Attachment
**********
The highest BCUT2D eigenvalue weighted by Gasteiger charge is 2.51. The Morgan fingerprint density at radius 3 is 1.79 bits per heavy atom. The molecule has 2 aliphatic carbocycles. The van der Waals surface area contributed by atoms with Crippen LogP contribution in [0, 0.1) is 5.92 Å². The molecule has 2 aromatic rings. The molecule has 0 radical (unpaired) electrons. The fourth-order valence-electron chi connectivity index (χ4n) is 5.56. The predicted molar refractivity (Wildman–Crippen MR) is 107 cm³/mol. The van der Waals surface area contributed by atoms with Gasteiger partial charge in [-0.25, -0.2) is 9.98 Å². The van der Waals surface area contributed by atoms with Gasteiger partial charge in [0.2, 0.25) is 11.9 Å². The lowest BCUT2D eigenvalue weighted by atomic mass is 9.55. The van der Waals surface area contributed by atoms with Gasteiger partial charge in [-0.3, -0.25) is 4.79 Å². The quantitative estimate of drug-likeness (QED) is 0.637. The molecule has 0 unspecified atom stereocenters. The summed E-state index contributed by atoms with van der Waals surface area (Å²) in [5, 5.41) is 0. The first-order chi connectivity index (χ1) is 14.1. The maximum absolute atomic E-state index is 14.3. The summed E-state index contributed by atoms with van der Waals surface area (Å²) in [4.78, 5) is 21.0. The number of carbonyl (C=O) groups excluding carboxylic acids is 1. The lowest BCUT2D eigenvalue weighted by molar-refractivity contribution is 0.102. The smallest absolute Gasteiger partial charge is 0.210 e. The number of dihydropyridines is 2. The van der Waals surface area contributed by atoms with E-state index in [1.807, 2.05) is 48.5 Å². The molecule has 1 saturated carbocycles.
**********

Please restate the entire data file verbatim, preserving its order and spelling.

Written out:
The highest BCUT2D eigenvalue weighted by Gasteiger charge is 2.51. The Morgan fingerprint density at radius 3 is 1.79 bits per heavy atom. The molecule has 2 aliphatic carbocycles. The van der Waals surface area contributed by atoms with Crippen LogP contribution in [0, 0.1) is 5.92 Å². The molecule has 2 aromatic rings. The molecule has 0 radical (unpaired) electrons. The fourth-order valence-electron chi connectivity index (χ4n) is 5.56. The predicted molar refractivity (Wildman–Crippen MR) is 107 cm³/mol. The van der Waals surface area contributed by atoms with Gasteiger partial charge in [-0.25, -0.2) is 9.98 Å². The van der Waals surface area contributed by atoms with Gasteiger partial charge in [0.2, 0.25) is 11.9 Å². The lowest BCUT2D eigenvalue weighted by atomic mass is 9.55. The van der Waals surface area contributed by atoms with Gasteiger partial charge in [-0.3, -0.25) is 4.79 Å². The quantitative estimate of drug-likeness (QED) is 0.637. The molecule has 0 unspecified atom stereocenters. The summed E-state index contributed by atoms with van der Waals surface area (Å²) in [5, 5.41) is 0. The first-order chi connectivity index (χ1) is 14.1. The maximum absolute atomic E-state index is 14.3. The summed E-state index contributed by atoms with van der Waals surface area (Å²) in [4.78, 5) is 21.0. The number of carbonyl (C=O) groups excluding carboxylic acids is 1. The lowest BCUT2D eigenvalue weighted by molar-refractivity contribution is 0.102. The smallest absolute Gasteiger partial charge is 0.210 e. The number of dihydropyridines is 2. The van der Waals surface area contributed by atoms with E-state index in [1.807, 2.05) is 48.5 Å². The molecule has 1 saturated carbocycles.